Roy Rogers
Aug 22, 2012 Roy Rogers rated it it was amazing
simply fantastic overview of the western origins of modern american conservatism. best general argument is that the rise of conservatism is about more than the weaknesses and overreach of liberalism - a truly refreshing insight.

weak on race's role in conservatism's rise but there are other books for that. combines well with other excellent books on eastern and southern conservatism.
Jun 14, 2007 Janine rated it really liked it
Recommends it for: Americans
You might have read this one in a college history course. This book describes the rise of the New Right. This book is so relevant to American culture and politics that it should be required reading for anyone with a U.S. passport. Of course that could never happen- but a girl can dream. This book is one of the best books I read in undergrad.
Apr 19, 2014 Brandy rated it liked it
Read this for a grad class.
Going with three stars because I found it tedious and not particularly exciting, however, it is interesting how McGirr takes the case study of Orange County and shows how that relates to the bigger picture. Super interesting stuff, but probably not a book I'd pick up for fun.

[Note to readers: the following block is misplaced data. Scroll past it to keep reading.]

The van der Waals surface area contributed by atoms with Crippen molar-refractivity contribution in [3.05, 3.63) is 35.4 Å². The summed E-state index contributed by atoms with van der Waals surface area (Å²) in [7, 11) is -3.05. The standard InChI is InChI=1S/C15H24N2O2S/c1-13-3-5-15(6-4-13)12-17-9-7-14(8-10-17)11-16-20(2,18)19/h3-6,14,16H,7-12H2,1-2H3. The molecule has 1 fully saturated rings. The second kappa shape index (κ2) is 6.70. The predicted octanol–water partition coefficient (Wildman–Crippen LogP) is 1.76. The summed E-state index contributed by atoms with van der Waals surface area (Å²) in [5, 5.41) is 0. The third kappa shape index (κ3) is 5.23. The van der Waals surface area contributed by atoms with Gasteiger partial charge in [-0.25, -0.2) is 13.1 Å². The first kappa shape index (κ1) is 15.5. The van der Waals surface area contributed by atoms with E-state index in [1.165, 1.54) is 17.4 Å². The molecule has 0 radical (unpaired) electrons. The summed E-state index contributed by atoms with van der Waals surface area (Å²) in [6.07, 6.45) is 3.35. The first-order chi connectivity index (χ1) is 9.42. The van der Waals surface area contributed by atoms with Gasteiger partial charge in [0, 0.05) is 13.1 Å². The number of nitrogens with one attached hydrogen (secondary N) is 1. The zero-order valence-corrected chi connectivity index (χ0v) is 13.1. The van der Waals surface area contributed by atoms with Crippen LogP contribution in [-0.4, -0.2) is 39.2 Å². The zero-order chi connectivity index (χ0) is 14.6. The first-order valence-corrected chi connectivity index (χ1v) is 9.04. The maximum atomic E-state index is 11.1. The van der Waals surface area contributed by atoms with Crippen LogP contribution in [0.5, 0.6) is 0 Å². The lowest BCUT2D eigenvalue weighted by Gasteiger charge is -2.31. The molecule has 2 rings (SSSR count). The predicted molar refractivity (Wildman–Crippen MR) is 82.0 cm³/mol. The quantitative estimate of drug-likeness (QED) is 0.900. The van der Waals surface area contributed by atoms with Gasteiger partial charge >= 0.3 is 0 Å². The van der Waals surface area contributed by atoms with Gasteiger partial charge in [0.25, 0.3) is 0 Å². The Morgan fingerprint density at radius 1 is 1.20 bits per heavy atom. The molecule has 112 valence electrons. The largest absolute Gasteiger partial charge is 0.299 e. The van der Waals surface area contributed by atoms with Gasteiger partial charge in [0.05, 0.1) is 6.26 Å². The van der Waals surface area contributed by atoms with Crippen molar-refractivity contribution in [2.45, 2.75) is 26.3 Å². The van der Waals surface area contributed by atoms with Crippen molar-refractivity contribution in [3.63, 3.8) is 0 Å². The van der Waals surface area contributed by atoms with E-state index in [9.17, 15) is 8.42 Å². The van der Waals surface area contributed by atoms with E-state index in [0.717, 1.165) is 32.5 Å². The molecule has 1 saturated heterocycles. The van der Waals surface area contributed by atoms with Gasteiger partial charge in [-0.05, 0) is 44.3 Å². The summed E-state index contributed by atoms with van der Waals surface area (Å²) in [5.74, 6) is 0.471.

Jan 20, 2008 Steven rated it really liked it
Pretty stuffy scholastic-type book, but clear enough that you forget about that part.

Excellent historical look at how California got so broke and Republican, told through the lens of LA suburbs. Before I read this book I never really understood how much LA shaped the politics of the nation.
Aug 01, 2010 Beth rated it really liked it  ·  review of another edition
Shelves: for-school
It's fairly obvious why this is one of the> studies of the New Right...McGirr's analysis is lucid, clear, and flips stereotypes of the Right as completely paranoid wackjobs on its head. Necessary reading for understanding the latter half of the 20th century in the United States.
Feb 29, 2008 Bob rated it liked it
liberal and conservative are two words that get tossed around so much they become almost meaningless. so far this book is right on its re-telling of the decline of new deal liberalism and the rise of populist conservatism. Maybe i'll change it to 5 stars when i finish